Okay what's the exact number who lived and who died

Apr 30, 2007
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I'm a new member currently educating myself by bashing my way through various threads and reading the US and British testimonies so still a casual observer of the board. A quick question however on survivors which is puzzeling me. Do you have an explanation as to why Mr Walter Belford's name does not appear on E.T's list of 712 survivors? The reason I ask is that there is a photo of him on the THS website attending a Titanic 50th anniversary memorial in 1962 where it is stated in the article that he was one of the survivors?
 
Dec 2, 2000
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>>Do you have an explanation as to why Mr Walter Belford's name does not appear on E.T's list of 712 survivors?<<

My bet is that this guy was an imposter. You would be surprised at how many there have been out there trying to get their 15 minutes of fame. Luis Klien may have been something of a notorious first back in 1912, but he was far from the last. There are some ET members here who have been with THS practically from the beginning. Perhaps one of them can shed some more light on this.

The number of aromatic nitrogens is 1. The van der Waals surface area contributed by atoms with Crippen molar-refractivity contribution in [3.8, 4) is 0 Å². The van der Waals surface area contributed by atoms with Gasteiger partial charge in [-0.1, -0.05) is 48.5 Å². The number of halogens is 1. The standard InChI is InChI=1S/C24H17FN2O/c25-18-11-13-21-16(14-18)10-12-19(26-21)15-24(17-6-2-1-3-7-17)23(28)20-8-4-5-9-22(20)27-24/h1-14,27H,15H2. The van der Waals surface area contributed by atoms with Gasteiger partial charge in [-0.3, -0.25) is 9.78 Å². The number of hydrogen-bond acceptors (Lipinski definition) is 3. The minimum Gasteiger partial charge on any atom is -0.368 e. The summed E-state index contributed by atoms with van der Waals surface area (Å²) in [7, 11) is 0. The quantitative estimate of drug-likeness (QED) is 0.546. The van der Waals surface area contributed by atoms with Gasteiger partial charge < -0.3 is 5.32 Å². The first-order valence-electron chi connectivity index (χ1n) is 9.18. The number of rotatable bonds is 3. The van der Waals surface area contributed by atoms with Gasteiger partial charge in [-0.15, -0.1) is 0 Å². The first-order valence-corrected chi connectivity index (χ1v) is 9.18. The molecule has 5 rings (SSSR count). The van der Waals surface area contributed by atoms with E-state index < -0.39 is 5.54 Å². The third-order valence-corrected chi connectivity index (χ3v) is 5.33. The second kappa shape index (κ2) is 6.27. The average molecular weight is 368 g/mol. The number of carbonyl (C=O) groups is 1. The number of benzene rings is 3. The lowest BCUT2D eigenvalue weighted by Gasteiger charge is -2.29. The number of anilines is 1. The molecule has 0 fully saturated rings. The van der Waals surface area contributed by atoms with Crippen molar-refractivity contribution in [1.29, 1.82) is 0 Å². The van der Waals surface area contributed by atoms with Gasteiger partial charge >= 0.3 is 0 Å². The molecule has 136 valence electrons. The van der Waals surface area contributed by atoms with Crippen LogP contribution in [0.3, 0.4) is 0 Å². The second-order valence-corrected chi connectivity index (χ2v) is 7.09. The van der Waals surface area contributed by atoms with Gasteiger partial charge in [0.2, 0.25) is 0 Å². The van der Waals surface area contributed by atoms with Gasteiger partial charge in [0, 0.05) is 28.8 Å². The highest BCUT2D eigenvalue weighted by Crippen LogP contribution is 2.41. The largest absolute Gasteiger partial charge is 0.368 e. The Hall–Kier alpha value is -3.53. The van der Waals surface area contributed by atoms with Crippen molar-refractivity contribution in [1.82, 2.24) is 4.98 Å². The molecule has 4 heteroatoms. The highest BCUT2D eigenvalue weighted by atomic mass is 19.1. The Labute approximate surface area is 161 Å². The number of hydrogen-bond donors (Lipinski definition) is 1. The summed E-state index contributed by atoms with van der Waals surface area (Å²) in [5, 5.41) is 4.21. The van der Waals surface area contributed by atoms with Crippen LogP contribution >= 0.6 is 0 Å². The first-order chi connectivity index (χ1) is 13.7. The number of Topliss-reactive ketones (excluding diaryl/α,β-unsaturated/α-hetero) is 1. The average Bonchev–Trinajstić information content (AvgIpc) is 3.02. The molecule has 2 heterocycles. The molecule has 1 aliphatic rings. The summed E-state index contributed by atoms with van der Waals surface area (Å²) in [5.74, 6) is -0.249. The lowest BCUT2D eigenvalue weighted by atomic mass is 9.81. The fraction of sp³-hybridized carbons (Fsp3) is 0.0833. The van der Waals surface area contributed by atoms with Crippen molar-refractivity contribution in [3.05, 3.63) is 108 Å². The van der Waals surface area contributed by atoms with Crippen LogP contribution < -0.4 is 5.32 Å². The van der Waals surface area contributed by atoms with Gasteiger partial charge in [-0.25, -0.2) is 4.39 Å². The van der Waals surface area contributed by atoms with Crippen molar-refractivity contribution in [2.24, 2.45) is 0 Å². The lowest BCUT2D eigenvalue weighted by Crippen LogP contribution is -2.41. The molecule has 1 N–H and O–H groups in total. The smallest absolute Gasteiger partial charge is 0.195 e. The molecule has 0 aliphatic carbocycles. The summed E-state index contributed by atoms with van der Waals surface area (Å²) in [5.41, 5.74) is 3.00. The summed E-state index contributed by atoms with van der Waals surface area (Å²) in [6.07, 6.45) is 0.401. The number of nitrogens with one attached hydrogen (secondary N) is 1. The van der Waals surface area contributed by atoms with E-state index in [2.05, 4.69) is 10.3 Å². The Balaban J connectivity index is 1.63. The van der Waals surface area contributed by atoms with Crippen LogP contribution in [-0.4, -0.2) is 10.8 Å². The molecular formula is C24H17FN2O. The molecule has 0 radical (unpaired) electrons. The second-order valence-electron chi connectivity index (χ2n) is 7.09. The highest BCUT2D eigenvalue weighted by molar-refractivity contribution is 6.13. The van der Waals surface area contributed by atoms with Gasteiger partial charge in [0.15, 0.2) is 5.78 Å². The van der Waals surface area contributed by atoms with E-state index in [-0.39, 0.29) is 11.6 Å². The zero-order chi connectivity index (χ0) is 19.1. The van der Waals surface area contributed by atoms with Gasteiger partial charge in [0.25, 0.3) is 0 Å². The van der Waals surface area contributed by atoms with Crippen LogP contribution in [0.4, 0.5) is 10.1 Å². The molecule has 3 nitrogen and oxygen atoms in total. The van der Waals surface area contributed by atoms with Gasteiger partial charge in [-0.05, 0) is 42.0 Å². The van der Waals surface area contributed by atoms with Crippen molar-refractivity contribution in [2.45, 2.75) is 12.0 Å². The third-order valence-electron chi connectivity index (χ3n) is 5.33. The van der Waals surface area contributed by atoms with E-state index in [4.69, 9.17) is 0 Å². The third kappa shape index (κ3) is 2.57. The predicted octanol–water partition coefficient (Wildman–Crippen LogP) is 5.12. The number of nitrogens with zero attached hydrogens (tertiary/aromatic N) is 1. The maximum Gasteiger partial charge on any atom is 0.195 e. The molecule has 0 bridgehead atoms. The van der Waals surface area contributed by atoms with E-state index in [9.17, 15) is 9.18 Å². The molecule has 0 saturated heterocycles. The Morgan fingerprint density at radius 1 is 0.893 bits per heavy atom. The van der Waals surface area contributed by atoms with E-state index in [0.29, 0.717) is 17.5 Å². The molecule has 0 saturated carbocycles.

Apr 30, 2007
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Thanks Bob. Dare I say the tread is a good example of the excellent research and professional approach taken on this site prior to stating information as fact. However it makes me wonder how and why some enthsiasts steadfastly (blindly?) stick to their beliefs despite evidence (or lack of it as in this case) to the contrary. It's fine of course to hold beliefs, opinions and theories which run against the tide but when there is no hard evidence to support those beliefs, as it appears in this case, then I believe it is naughty on the part of the THS to purport it to be "fact".
 
Dec 6, 2000
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Dave, Jason, Michael,

I herewith amend 1999 to 1998 and Titanic: A Journey Through Time to Eaton's "Foreword" in Geller's: Titanic: Women and Children First.